Pretty sweet, huh. Keep focused. Keep putting all your excess funds toward your mortgage and you’ll be there in no time. That is the ultimate in Financial Freedom.

Invest

You’ve paid off your mortgage and need something to do with your Tax Refund (and all your excess cash each month), or maybe you’ve got a reasonable mortgage payment at a great rate – on a 10-15 year amortization, and you’re not really stressing about your mortgage payment.  Why not invest your money and let it work for you.

There are so many options out there. What do you choose?

Well, it seems that angel investing is all the rage these days. What do you think about going out to find a startup, maybe one that is even pre-revenue? Don’t think it’s a good idea? Me either. (In case you’re not familiar, pre-revenue means the company isn’t earning any money yet.) There are plenty of investment opportunities out there with a lot less risk.

For example, at this writing (February 2016) the S&P 500 Stock index has returned 47% over the last 5 years and 50% over the last 10 years. Find a good investment advisor who can teach you about the investments that are best for you and your particular situation. Probably something like a well-diversified mutual fund with a long track record of success.

Many folks like to invest in real estate. Depending on your market, it might be a good choice for you. However, I have to caution you about how you go about it. Debt can be easy to come by, especially to someone with few obligations and a pile of cash for a down payment. While real estate can bring good returns – especially in the long run if the property appreciates – it can also be a soul-crushing pain in the you-know-what if you get the wrong tenants or are unable to get tenants.

If investing is the way you want to go, get more advice than is in this article. Find a good-quality advisor, one who is more interested in helping you succeed than making a sale.

Make the World a Better Place

What says Financial Freedom more than having the ability save, or improve lives? Take that tax return and write a big, fat check to the charity of your choice. Your local church would love to have that money to grow its missions program. You could establish a scholarship in your grandmother’s honor for your local high school. Depending on how much you have to give, you may be able to create an endowment at the college or university of your choice. Or, you could think beyond your local area and beyond all you may know.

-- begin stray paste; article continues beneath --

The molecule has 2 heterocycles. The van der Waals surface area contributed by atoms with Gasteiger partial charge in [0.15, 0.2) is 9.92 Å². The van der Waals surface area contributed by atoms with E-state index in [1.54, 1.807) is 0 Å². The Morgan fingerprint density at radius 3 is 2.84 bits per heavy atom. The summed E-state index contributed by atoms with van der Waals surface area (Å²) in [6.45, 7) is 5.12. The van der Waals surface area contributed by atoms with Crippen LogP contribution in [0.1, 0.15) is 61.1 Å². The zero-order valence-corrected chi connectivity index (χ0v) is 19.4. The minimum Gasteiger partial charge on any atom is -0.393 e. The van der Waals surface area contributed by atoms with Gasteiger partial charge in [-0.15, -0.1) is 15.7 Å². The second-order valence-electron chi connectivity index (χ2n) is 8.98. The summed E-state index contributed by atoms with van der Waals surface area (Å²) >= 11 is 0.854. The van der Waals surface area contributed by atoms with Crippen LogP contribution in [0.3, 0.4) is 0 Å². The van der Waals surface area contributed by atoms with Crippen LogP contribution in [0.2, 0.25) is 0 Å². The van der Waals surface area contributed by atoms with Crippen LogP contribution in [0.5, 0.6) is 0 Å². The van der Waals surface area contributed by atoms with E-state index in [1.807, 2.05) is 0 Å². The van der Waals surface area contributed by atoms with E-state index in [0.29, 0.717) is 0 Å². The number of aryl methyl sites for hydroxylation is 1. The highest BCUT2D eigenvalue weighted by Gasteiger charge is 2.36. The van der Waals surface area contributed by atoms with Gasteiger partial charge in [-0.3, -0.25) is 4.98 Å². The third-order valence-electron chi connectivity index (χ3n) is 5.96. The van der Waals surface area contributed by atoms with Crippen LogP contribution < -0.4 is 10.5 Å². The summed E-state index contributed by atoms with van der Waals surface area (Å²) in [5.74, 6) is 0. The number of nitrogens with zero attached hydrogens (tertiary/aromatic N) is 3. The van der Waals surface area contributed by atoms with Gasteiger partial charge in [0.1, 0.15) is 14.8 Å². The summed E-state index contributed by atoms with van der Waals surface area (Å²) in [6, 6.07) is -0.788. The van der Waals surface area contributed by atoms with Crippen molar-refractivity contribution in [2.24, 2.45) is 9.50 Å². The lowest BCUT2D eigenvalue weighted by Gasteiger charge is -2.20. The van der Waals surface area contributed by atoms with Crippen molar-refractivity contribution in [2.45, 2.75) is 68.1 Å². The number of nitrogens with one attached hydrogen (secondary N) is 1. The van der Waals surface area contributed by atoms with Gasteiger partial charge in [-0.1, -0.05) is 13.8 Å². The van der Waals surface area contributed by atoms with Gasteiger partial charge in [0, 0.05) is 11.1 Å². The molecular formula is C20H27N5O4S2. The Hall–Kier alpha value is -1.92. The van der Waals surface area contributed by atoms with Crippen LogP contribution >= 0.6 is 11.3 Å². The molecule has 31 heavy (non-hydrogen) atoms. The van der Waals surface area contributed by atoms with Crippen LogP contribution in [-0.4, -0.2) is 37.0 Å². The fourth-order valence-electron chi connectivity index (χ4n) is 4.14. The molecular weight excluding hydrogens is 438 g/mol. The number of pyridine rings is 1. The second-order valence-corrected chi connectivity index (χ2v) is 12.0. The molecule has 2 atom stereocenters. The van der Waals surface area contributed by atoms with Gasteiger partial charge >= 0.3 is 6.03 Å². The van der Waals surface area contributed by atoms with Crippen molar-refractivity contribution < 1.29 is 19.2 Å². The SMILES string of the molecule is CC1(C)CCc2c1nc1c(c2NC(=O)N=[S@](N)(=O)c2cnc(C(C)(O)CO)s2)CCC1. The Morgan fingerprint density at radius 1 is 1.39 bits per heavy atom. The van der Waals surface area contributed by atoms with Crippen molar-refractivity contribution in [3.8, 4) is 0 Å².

Did you know that 663 million people in the world live without clean water? Organizations like Charity Water take your donations and turn them into wells of clean water in places where people are currently drinking stagnant water out of swamps. If education is more your thing, Pencils of Promise takes your donations and spends 100% of them on education. For $250 you can educate a student and for $25,000 you can build a school. If neither of these float your boat, that’s OK, these are just two of about a zillion worthwhile charities that would love to use your money to make the world a better place.

Bling!

I don’t need to tell you about all the things you can buy for yourself and your loved ones with the money you have left after building your emergency fund and paying off your debts. I’m not foolish enough to think you haven’t been dreaming about that Rolex, or Porsche, or trip to Europe.

After all, what good is Financial Freedom is you’re not free to treat yourself?

Summary

Regardless of what you decide to do, please do something to celebrate your Financial Freedom. After all, you’ve earned it. You’ve reached the pinnacle of your financial journey. Enjoy the view from the top of the mountain.

Thank you for reading this series. If you want to see all posts, sign up for our newsletter and download the entire series with exclusive bonus content in our FREE book What to do With a Windfall (click here). 

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Part 1: It’s Called a Tax REFUND For a Reason

Part 2: Get A Guaranteed Return

Part 3: The Emergency Fund: An Umbrella in a Downpour